Auckland - Diagnosed with lymphoma

Selena's story

Selena Dewar’s serenity in the face of serious health issues is both extraordinary and inspiring. Despite having to face lupus, shingles and three different lymphoma diagnoses, the Auckland mother-of-one remains the picture of forward looking positivity.

“My approach has always been to just carry on with life as best you can. I don’t look back very often. I feel things have played out well.”

What most people would consider mind-blowing courage is to Selena just a pragmatic approach to getting on with life.

“I was diagnosed with lupus when I was about seventeen so I got used to living with an auto-immune disease and its symptoms including arthritis, hair-loss and just general pain and fatigue.”

Selena says it was that experience that helped her deal with her first lymphoma diagnosis thirteen years later.

“I was used to attending appointments, receiving hard news and dealing with pain and tests. I think for me it probably wasn’t as much of a shock as it might be for some others. I felt I rolled with it pretty well actually.”

Selena says it was almost harder dealing with an inexact diagnosis than with the fact she had a blood cancer.

“They knew it was a type of lymphoma, but they weren’t able to work out exactly what type, so I was treated with immune suppressant drugs. The lump reduced andwe just crossed our fingers and carried on.”

Three years later, Selena received her second lymphoma diagnosis.

A biopsy revealed it was marginal zone non-Hodgkin lymphoma.

Selena says that while it was a relief to get an exact diagnosis, the fact that she was thirty three years-old and would have to undergo chemotherapy meant she had to seriously consider whether she wanted children.

“It was strange being forced into a position where I really had to think about it and make a decision. I’d only been with my new partner for three years and suddenly we had to work out if we were going to have children.”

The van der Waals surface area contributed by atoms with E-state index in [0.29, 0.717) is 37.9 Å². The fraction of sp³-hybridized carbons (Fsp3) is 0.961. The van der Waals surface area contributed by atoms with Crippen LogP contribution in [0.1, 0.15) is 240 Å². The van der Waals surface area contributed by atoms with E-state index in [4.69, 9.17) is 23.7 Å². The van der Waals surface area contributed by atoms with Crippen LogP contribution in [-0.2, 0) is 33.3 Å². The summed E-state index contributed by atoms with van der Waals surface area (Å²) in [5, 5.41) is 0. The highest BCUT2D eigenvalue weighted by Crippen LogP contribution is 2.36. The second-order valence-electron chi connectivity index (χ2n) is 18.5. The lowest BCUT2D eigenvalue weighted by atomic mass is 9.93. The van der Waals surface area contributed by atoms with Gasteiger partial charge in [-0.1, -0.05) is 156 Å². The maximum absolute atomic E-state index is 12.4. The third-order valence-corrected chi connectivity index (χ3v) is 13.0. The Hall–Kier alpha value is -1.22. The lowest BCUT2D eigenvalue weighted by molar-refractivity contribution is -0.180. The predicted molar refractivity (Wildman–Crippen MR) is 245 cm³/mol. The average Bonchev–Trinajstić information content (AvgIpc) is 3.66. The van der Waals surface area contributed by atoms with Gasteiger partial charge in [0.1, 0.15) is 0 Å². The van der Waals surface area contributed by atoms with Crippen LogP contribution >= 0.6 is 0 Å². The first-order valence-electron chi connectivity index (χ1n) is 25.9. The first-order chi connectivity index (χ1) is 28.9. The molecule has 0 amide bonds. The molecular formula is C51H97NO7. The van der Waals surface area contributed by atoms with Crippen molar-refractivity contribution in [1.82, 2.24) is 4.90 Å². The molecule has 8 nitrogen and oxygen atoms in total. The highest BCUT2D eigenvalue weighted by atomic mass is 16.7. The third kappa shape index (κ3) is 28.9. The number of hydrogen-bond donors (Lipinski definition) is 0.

“It felt a little unfair to be pushed into making these decisions outside of the natural course of growing up. Fortunately we were in a position where it was fine to make that decision but I can imagine that it must be extremely difficult for some people.”

Selena decided to undergo IVF to have eggs extracted before beginning her chemotherapy. After six rounds of treatment the tumour came back and she was advised to begin radiation therapy.

“It was a really scary moment when they told me the chemotherapy hadn’t worked and we had to try radiation. There was that panic moment when I thought what if that doesn’t work, what’s next? For the first time the fear started to creep in.”

Fortunately, the radiation treatment did work and three months later Selena and her partner decided they’d try for a family.

“My partner and I had an agreement that we’d give it three months to get pregnant naturally before using IVF. But I got pregnant straight away. It was lovely. I had a great pregnancy and labour with no problems.”

Selena describes her son Fox as a “dream child”.

“He’s a cool kid. Relaxed and calm. He’s barely had a cold, sleeps through the night and is really healthy.”

But Selena’s own health was still an issue and a year ago she received the news of her third lymphoma re-occurrence.

“It was much harder this time because I had a small child whereas before it was just me. You start to wonder what will happen if I don’t make it through. I was forced to think about my own mortality.”

Because of these concerns Selena decided to go straight on to the stronger of the chemotherapy treatments available. And her body responded.

“I had my last treatment in December. I’m looking at maintenance treatment because it seems to keep coming back. The thing that is new is that the treatment isn’t funded so that’s a new challenge.”

But if ever there was someone who was going to conquer a new challenge, it would surely be Selena.

“You can’t stop life. There will always be difficulties. You just have to take them on and make them a part of your life.”

“Sometimes it is difficult to not see things that are thrown at you as unfair. But if you’re able to look at them as just a new part of your life, then there’s no reason why they should stop you living life.”